Prisoner job training to be locked up?

Budget crisis leaves program in doubt
By: Don Chaddock Telegraph Managing Editor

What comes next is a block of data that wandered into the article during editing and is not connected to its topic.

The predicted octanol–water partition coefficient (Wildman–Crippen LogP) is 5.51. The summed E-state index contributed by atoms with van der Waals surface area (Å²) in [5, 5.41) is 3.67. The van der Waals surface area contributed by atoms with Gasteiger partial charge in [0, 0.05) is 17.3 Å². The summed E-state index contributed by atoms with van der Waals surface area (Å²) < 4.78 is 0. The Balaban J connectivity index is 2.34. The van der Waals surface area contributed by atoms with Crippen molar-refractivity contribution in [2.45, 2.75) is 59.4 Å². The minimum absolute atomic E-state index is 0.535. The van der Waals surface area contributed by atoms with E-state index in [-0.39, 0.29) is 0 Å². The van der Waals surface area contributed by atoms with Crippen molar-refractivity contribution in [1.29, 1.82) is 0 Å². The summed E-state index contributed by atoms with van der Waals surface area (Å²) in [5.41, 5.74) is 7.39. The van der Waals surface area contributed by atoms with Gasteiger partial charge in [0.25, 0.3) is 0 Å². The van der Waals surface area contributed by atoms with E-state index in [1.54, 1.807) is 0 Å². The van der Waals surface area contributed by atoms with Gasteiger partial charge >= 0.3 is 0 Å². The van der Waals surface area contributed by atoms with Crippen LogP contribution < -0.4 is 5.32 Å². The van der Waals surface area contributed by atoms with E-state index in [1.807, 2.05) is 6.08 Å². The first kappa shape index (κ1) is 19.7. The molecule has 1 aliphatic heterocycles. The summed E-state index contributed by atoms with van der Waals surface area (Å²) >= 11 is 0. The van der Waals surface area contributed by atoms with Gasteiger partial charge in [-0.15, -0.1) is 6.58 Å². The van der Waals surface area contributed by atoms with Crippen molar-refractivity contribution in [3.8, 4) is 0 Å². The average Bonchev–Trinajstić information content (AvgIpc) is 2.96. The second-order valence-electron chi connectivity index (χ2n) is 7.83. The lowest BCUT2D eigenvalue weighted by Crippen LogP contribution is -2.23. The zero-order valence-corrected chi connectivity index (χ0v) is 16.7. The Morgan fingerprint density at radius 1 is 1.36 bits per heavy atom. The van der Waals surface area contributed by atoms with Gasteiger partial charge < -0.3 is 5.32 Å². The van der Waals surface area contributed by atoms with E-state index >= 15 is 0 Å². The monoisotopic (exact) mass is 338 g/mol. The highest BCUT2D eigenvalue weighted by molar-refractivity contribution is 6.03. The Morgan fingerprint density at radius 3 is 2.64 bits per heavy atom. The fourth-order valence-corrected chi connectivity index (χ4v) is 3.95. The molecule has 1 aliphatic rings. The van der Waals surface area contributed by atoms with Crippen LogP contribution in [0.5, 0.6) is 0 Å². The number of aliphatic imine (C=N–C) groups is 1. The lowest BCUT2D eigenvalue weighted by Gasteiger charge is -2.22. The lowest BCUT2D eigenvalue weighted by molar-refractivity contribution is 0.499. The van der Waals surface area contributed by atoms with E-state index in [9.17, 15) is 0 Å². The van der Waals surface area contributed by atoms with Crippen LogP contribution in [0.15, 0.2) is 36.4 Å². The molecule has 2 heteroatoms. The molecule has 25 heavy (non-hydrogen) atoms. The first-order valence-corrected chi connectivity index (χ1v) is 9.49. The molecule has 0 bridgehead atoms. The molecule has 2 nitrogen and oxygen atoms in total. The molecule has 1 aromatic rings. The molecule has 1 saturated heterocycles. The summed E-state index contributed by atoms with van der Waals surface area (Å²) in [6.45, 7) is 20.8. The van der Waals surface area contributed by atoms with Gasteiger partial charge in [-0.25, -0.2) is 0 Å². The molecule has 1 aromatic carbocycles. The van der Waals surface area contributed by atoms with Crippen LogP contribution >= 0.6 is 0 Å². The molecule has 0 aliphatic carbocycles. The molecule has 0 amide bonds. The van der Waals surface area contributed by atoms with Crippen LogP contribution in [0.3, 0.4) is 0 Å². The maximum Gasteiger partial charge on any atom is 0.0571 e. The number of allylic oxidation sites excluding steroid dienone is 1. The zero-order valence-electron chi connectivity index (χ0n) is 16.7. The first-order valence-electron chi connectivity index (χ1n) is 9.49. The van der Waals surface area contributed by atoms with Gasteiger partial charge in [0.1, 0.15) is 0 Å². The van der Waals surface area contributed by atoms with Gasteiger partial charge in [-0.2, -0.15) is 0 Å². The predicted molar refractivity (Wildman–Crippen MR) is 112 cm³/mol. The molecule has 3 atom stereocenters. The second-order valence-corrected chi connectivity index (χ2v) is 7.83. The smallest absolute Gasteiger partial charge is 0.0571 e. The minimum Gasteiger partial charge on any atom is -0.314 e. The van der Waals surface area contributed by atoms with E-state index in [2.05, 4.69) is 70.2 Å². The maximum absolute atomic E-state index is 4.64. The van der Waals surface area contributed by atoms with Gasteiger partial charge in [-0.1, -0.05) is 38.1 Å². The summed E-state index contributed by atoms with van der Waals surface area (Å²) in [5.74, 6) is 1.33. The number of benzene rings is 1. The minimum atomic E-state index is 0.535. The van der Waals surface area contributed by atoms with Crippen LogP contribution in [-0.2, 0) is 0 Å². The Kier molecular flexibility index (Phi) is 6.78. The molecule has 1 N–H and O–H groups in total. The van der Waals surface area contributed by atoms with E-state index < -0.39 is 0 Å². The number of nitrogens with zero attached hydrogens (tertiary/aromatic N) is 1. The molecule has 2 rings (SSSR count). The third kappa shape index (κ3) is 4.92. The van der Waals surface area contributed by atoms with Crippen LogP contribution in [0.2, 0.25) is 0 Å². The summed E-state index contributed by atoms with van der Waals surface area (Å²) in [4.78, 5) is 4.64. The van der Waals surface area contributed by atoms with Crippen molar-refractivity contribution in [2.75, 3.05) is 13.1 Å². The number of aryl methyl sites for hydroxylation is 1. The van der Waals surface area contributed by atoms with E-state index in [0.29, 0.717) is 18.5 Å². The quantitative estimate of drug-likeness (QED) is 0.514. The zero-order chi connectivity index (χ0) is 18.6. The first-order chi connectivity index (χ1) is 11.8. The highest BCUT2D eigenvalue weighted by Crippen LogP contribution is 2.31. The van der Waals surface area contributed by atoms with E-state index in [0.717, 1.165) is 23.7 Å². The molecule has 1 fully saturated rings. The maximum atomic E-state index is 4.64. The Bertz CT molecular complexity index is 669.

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One victim of the state budget crisis could be a prisoner job-training program instituted by Gov. Jerry Brown when he was in office nearly 30 years ago. The California Prison Industry Authority, signed into law by Brown in 1982, uses inmates to create goods sold to other government agencies. Most know of the license plate program, but fewer are aware of the partnership the organization formed with trade unions to certify inmates so they could be employable when released. The program receives no state funding, but relies on the state to purchase goods and services provided by the inmates. John Maloney, production manager at the group’s training and production facility in Folsom, said his crews were hard at work constructing modular buildings when something changed. “I haven’t built a modular in four months,” Maloney said. “It just came to a screeching halt.” Working with the unions, inmates are trained in carpentry, welding and other trades, allowing them to find gainful employment in the private sector when they get out of prison. The unions certify the inmates when they complete the program. “We had two shifts working seven days a week (at our peak),” Maloney said. “When it was going full, we had 14 modular units going and one out on the side. It was $25 million, 13 buildings, over 100,000 square feet in about 18 months. They were fully equipped, turn-key buildings.” Now the inmates enrolled in the program are being used to build miniature “houses,” only to tear them down once completed. Other inmates are sent to State Parks or Cal-Expo for maintenance work to keep them busy, said Maloney. According to spokesman Eric Reslock, the integrated-training program — combining inmates and union officials — is unique. “Our modular business is down to where it’s almost inactive,” Reslock said. “It’s primarily due to disruptions in the budget process and preferences by the California Department of Corrections and Rehabilitation to either not build or seek other alternatives.” Since the prison system is their primary customer, particularly for their secure modular buildings, work halted when the orders dried up. “That is a huge disappointment,” Reslock said. “We have to be self sufficient so we have to make ends meet.” He said that has meant transitioning from a production facility to being more service oriented. “Doing work for State Parks and Cal Expo is something we have done before,” he said. “There is a definite need for deferred maintenance.” The Prison Industry Authority operates 60 factories statewide that make everything from ground coffee and cookies to license plates and furniture. “We are money driven and performance driven and we have to put out a quality product on time,” Maloney said. “To me, it’s state helping state. I sent an electrician up there to redo wiring and install phones up at Granite Bay (at Beals Point).” Still under construction is a telemedicine unit — a modular building that allows an off-site doctor to examine patients housed in the prison. The high-tech unit has to meet very rigid security standards, according to Maloney. They are also building an emergency response portable structure for the state. The modulars range from standard minimum security all the way up to maximum security, meaning they are essentially bulletproof, Maloney said. According to Reslock, the Prison Industry Authority’s hands are tied when it comes to generating revenue. “We can only sell to government entities,” he said. “The statute stipulates we can’t sell to private enterprise.” Maloney said the modulars have to be built to code, including earthquake and flood standards. “We have three basic models,” he said. “These buildings change dramatically once they go inside the (prison’s) walls. People don’t realize what goes into the these buildings.” Calls to the California Department of Corrections and Rehabilitation seeking comment were not returned as of press time.